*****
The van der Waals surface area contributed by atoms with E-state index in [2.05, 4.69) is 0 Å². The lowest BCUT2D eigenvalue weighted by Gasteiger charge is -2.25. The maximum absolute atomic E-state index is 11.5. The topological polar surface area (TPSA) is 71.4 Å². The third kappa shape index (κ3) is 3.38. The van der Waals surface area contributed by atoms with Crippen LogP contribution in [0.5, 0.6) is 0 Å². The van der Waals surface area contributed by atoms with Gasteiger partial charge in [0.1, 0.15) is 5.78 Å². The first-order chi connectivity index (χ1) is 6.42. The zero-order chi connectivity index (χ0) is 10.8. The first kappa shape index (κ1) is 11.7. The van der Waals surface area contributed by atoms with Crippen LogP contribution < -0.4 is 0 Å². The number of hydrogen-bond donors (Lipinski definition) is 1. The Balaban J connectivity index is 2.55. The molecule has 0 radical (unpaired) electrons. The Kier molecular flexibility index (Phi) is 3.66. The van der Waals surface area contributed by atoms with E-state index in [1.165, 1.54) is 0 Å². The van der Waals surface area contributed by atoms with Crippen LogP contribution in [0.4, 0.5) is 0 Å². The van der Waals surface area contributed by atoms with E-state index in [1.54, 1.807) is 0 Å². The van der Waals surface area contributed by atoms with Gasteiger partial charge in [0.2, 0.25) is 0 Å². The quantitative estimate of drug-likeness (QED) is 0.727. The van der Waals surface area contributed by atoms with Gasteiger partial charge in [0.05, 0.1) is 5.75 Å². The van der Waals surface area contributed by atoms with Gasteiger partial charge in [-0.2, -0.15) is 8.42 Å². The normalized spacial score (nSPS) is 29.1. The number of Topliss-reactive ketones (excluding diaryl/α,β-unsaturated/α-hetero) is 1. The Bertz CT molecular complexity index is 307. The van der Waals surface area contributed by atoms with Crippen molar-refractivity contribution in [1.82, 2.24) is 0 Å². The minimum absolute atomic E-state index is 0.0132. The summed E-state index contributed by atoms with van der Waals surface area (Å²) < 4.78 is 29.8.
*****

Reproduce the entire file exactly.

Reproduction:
The van der Waals surface area contributed by atoms with E-state index in [2.05, 4.69) is 0 Å². The lowest BCUT2D eigenvalue weighted by Gasteiger charge is -2.25. The maximum absolute atomic E-state index is 11.5. The topological polar surface area (TPSA) is 71.4 Å². The third kappa shape index (κ3) is 3.38. The van der Waals surface area contributed by atoms with Crippen LogP contribution in [0.5, 0.6) is 0 Å². The van der Waals surface area contributed by atoms with Gasteiger partial charge in [0.1, 0.15) is 5.78 Å². The first-order chi connectivity index (χ1) is 6.42. The zero-order chi connectivity index (χ0) is 10.8. The first kappa shape index (κ1) is 11.7. The van der Waals surface area contributed by atoms with Crippen LogP contribution < -0.4 is 0 Å². The number of hydrogen-bond donors (Lipinski definition) is 1. The Balaban J connectivity index is 2.55. The molecule has 0 radical (unpaired) electrons. The Kier molecular flexibility index (Phi) is 3.66. The van der Waals surface area contributed by atoms with E-state index in [1.165, 1.54) is 0 Å². The van der Waals surface area contributed by atoms with Crippen LogP contribution in [0.4, 0.5) is 0 Å². The van der Waals surface area contributed by atoms with E-state index in [1.54, 1.807) is 0 Å². The van der Waals surface area contributed by atoms with Gasteiger partial charge in [0.2, 0.25) is 0 Å². The quantitative estimate of drug-likeness (QED) is 0.727. The van der Waals surface area contributed by atoms with Gasteiger partial charge in [0.05, 0.1) is 5.75 Å². The van der Waals surface area contributed by atoms with Gasteiger partial charge in [-0.2, -0.15) is 8.42 Å². The normalized spacial score (nSPS) is 29.1. The number of Topliss-reactive ketones (excluding diaryl/α,β-unsaturated/α-hetero) is 1. The Bertz CT molecular complexity index is 307. The van der Waals surface area contributed by atoms with Crippen molar-refractivity contribution in [1.82, 2.24) is 0 Å². The minimum absolute atomic E-state index is 0.0132. The summed E-state index contributed by atoms with van der Waals surface area (Å²) < 4.78 is 29.8.